Coffee perked, cellphones buzzed, and panic swept Hawaii.
Two weeks ago, at 8:07 a.m. local time, Hawaii's Emergency Management Agency issued a (false) alert warning citizens of an imminent "ballistic missile threat inbound to Hawaii." Making matters worse, the agency also urged people to understand that "This is not a drill." Cellphone text messages carried the warning across the state, sending people into a panic. Of course, 38 minutes later -- less than the time it would take a nuke to travel from North Korea to Hawaii, by the way -- state officials issued a retraction, calling the first alert a "false alarm."
But what if it hadn't been?
"Within moments of the first announcement, people flocked to shelters, crowding highways in scenes of terror and helplessness. Emergency sirens wailed in parts of the state, adding to the panic," reported The New York Times as it described the effects of the Hawaii missile scare. "We fully felt like we were about to die," as one resident told the Times, was a common sentiment.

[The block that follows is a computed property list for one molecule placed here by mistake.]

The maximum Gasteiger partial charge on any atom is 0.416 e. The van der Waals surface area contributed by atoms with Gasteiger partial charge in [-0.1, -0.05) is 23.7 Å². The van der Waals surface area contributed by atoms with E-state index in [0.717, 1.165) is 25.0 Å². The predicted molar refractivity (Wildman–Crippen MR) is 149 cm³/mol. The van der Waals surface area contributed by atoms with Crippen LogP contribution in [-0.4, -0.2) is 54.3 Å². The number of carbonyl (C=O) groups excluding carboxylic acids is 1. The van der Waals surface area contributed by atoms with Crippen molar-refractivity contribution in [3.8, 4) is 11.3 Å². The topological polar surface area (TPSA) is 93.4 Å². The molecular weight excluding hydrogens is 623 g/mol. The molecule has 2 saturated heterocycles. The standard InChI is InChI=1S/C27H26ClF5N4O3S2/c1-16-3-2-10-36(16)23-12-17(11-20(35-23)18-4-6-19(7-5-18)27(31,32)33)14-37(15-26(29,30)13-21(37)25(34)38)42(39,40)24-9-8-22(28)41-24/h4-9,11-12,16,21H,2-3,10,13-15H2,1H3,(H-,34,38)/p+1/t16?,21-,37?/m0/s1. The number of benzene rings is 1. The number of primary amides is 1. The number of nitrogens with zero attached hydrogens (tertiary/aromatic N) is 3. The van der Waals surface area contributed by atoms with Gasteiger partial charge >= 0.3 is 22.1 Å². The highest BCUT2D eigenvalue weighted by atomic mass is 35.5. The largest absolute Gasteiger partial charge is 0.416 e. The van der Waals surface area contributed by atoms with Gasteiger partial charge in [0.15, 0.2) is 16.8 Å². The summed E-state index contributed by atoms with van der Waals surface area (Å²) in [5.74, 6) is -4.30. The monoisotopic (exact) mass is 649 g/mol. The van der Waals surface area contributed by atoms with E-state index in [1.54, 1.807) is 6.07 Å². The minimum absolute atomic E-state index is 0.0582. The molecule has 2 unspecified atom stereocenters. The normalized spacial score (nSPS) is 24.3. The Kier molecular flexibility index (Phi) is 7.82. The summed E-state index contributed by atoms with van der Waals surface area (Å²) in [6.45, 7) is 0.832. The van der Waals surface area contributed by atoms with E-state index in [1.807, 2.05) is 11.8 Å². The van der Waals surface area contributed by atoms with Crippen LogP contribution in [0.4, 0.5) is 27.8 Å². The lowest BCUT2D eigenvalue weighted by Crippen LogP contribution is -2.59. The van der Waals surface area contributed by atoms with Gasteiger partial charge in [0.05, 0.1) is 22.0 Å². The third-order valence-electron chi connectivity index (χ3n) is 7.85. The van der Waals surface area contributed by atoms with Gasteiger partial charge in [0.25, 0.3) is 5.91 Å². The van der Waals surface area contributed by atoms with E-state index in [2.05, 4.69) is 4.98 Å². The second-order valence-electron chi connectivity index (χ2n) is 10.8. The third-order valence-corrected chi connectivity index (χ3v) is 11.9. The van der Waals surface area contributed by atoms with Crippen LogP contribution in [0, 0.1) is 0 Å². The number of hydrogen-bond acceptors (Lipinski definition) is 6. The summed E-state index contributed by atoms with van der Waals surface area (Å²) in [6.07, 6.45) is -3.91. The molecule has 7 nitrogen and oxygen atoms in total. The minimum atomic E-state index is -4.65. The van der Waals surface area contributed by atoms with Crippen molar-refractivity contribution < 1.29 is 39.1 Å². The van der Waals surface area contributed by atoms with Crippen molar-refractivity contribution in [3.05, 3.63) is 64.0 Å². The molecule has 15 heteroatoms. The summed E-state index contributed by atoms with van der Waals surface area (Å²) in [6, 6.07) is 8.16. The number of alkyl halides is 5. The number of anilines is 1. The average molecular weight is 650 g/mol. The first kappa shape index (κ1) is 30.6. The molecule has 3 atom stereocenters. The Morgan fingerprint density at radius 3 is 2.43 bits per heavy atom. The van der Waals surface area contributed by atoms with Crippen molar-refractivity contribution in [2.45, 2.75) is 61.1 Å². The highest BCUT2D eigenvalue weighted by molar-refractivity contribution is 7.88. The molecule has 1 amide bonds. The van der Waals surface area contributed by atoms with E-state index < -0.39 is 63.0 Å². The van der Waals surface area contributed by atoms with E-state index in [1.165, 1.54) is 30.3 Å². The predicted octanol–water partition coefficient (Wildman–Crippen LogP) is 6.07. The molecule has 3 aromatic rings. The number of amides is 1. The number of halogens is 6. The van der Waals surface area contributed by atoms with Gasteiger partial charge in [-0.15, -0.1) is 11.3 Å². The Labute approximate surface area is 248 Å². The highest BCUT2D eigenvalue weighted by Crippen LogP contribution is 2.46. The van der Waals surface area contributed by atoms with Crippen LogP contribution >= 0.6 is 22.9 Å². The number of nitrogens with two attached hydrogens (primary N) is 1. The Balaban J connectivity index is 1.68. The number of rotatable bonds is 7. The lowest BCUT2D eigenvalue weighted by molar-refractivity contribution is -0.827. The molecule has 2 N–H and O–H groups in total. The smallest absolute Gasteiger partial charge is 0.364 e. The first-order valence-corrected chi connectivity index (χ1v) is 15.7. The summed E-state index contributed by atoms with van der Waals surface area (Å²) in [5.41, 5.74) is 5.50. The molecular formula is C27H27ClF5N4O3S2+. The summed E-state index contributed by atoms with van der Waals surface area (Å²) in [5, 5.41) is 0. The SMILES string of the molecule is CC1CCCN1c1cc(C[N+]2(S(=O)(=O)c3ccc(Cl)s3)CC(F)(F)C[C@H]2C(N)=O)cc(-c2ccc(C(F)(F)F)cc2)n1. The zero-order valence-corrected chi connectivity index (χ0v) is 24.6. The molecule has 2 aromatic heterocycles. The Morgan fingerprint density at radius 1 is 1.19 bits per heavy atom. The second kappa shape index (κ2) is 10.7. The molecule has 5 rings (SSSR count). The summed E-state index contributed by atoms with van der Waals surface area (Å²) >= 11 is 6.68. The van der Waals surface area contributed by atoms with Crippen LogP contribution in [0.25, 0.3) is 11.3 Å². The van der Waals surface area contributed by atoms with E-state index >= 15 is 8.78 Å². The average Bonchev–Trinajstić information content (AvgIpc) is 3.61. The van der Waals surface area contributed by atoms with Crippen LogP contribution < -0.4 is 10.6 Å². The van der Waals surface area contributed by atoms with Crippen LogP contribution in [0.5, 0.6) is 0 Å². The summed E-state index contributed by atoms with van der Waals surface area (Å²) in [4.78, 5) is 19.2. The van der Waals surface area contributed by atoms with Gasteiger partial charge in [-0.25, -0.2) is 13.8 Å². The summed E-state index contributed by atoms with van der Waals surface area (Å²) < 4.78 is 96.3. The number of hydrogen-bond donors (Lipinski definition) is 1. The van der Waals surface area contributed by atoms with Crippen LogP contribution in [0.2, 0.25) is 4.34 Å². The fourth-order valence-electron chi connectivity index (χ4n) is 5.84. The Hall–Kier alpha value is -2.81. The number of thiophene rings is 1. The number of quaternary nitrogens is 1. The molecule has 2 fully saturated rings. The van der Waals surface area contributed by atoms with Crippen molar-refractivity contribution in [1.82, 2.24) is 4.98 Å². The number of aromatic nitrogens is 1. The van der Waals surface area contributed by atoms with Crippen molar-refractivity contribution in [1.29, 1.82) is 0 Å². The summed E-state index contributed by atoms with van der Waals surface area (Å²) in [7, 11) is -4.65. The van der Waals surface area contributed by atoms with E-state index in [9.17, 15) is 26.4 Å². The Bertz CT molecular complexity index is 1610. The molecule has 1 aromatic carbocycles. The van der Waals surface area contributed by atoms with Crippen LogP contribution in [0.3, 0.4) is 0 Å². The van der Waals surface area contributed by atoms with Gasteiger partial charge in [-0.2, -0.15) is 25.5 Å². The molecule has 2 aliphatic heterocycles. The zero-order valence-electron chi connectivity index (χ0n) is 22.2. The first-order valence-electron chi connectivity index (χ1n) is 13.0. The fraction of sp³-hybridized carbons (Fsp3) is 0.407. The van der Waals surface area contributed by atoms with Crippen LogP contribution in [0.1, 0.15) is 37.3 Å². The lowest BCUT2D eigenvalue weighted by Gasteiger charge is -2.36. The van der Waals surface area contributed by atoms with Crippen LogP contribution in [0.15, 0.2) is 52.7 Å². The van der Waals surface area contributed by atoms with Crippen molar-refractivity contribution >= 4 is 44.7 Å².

That's not surprising. For nearly a year now, the media has been talking up the threat that a nuclear-armed North Korea poses to Hawaii. But if a missile were headed for Hawaii, would the population really be defenseless? Not necessarily. In fact, there are at least three separate layers of defense already standing between Hawaii and oblivion.
Ground-Based Midcourse Defense System
The U.S. Missile Defense Agency considers its Ground-Based Midcourse Defense System, which includes ground-based interceptor rockets based in California and Alaska, the first line of defense for Hawaii against a North Korean missile attack.
A $123 billion program spearheaded by primary contractor Boeing (NYSE:BA) -- with help from Northrop Grumman (NYSE:NOC), which makes the battle management command and control system; Orbital ATK (NYSE:OA), which builds the booster; and Raytheon (NYSE:RTN), which makes the interceptor missiles themselves -- "GMD" is the centerpiece of the proverbial "missile shield" Americans have long been promised will protect them from hostile nukes.